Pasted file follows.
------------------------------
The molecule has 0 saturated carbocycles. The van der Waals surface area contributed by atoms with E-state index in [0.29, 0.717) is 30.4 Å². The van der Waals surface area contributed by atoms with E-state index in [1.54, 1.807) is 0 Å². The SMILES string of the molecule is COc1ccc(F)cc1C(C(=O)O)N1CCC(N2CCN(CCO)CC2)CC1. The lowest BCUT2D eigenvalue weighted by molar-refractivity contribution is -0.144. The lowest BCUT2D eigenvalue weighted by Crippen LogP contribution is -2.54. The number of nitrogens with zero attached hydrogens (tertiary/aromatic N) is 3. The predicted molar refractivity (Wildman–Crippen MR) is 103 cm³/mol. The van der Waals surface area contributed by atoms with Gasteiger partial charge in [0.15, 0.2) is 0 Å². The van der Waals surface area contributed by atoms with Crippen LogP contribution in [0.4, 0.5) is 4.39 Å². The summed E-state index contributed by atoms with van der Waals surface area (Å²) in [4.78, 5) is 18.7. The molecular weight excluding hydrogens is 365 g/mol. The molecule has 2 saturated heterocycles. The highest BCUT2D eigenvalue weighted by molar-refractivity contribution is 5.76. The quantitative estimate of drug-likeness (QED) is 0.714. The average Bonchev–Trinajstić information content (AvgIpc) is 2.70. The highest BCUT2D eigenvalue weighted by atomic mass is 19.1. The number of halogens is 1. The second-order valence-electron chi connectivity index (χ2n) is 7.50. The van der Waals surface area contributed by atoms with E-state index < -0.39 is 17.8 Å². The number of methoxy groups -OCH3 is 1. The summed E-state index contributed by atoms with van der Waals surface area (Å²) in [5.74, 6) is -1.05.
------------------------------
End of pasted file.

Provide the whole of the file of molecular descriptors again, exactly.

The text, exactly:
The molecule has 0 saturated carbocycles. The van der Waals surface area contributed by atoms with E-state index in [0.29, 0.717) is 30.4 Å². The van der Waals surface area contributed by atoms with E-state index in [1.54, 1.807) is 0 Å². The SMILES string of the molecule is COc1ccc(F)cc1C(C(=O)O)N1CCC(N2CCN(CCO)CC2)CC1. The lowest BCUT2D eigenvalue weighted by molar-refractivity contribution is -0.144. The lowest BCUT2D eigenvalue weighted by Crippen LogP contribution is -2.54. The number of nitrogens with zero attached hydrogens (tertiary/aromatic N) is 3. The predicted molar refractivity (Wildman–Crippen MR) is 103 cm³/mol. The van der Waals surface area contributed by atoms with Gasteiger partial charge in [0.15, 0.2) is 0 Å². The van der Waals surface area contributed by atoms with Crippen LogP contribution in [0.4, 0.5) is 4.39 Å². The summed E-state index contributed by atoms with van der Waals surface area (Å²) in [4.78, 5) is 18.7. The molecular weight excluding hydrogens is 365 g/mol. The molecule has 2 saturated heterocycles. The highest BCUT2D eigenvalue weighted by molar-refractivity contribution is 5.76. The quantitative estimate of drug-likeness (QED) is 0.714. The average Bonchev–Trinajstić information content (AvgIpc) is 2.70. The highest BCUT2D eigenvalue weighted by atomic mass is 19.1. The number of halogens is 1. The second-order valence-electron chi connectivity index (χ2n) is 7.50. The van der Waals surface area contributed by atoms with E-state index < -0.39 is 17.8 Å². The number of methoxy groups -OCH3 is 1. The summed E-state index contributed by atoms with van der Waals surface area (Å²) in [5.74, 6) is -1.05.